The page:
The Fort Worth Invitational came down to an old-fashioned Texas shootout between a pair of U.S. Open champions.
Good thing Justin Rose, the 2013 champion, started the final round with a four-stroke cushion over Brooks Koepka, who will defend his crown in less than three weeks at Shinnecock Hills Golf Club.
Rose, 37, and Koepka, 28, shot 64 and 63, respectively, Sunday on the par-70 Colonial Country Club layout made famous by four-time U.S. Open champion Ben Hogan.
Rose’s three-stroke victory over Koepka was his ninth on the PGA Tour and second in the 2017-18 wrap-around season. Only a 72nd-hole bogey prevented him from tying the tournament-record score of 259.
In addition to winning the plaid jacket for claiming the longest-running Tour event held at the same location (1946), the Englishman also added to an impressive list of courses at which he has hoisted a trophy. Rose won his U.S. Open at iconic Merion Golf Club and his first PGA Tour event eight years ago at Jack Nicklaus’ masterpiece: Muirfield Village Golf Club in Dublin, Ohio. Other victories have come at classics such as Aronimink in suburban Philadelphia, Royal Aberdeen Golf Club in Scotland and Valderrama in Spain.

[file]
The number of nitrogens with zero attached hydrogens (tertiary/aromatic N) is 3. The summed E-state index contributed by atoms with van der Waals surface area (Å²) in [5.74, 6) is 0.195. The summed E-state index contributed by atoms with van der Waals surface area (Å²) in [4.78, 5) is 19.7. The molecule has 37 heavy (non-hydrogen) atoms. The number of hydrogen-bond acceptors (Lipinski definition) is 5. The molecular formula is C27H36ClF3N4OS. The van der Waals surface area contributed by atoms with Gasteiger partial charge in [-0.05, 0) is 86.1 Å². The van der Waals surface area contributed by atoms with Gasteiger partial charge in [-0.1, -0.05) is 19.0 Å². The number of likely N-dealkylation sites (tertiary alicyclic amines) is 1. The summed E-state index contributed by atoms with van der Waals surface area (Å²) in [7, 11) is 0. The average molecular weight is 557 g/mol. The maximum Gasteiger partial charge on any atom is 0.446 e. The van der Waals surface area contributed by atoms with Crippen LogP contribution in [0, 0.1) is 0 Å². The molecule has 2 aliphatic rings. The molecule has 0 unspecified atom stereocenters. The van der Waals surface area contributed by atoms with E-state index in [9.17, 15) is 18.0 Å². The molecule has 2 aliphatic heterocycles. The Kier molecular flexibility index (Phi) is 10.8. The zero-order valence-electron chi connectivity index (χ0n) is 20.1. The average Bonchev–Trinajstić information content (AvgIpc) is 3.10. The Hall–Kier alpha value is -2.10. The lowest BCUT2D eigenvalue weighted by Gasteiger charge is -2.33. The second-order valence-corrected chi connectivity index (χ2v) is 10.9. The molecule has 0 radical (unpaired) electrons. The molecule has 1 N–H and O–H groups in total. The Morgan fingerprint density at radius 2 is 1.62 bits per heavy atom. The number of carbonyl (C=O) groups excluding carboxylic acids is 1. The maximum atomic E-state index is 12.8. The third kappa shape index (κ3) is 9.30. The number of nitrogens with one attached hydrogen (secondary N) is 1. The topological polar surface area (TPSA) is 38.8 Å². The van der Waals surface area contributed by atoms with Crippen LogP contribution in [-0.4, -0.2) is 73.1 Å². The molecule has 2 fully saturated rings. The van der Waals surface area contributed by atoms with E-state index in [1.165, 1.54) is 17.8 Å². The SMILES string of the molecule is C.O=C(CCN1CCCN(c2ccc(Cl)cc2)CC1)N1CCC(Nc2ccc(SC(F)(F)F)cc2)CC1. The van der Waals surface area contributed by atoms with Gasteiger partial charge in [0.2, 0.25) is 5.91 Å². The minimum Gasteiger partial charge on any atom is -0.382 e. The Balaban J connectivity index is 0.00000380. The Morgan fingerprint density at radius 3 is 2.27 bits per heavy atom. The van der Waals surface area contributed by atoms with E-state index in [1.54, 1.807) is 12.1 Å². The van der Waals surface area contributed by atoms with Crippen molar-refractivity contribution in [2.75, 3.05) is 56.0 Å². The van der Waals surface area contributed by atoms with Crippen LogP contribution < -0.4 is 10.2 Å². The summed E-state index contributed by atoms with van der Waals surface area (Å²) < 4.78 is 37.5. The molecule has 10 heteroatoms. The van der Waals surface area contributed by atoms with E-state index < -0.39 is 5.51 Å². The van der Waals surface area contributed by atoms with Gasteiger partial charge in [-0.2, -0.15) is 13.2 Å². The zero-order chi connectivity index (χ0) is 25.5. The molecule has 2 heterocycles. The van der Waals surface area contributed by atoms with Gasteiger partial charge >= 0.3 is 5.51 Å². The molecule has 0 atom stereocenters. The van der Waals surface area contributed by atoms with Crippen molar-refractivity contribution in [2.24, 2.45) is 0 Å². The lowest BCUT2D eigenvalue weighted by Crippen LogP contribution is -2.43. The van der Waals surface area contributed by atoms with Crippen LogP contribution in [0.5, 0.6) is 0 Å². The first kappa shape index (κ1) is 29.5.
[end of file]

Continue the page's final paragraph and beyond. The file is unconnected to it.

“I'm very proud of the places I've been able to win,” said Rose. “I'm not saying they suit my game but happy my game has turned up, and I've been inspired by some of these great venues.”
In less than three weeks, Rose will look to add another special layout to his portfolio. He would certainly like to improve upon his last visit to Shinnecock in the 2004 U.S. Open, when he shot rounds of 77-78 and missed the cut.
At Colonial, not only did Rose stave off the suddenly hot Koepka – he also carded a final-round 63 in The Players Championship two weeks ago at TPC Sawgrass – but Kevin Na fired a 9-under 61 on Sunday. Rose, however, never wavered by coming out and registering six birdies against one bogey on his opening nine. He added two more birdies on the second nine before an errant drive on the par-4 18th led to a bogey.
"It was very impressive the way he played all day. He never backed off," said Koepka. "Never really gave an opportunity for anybody to get in there."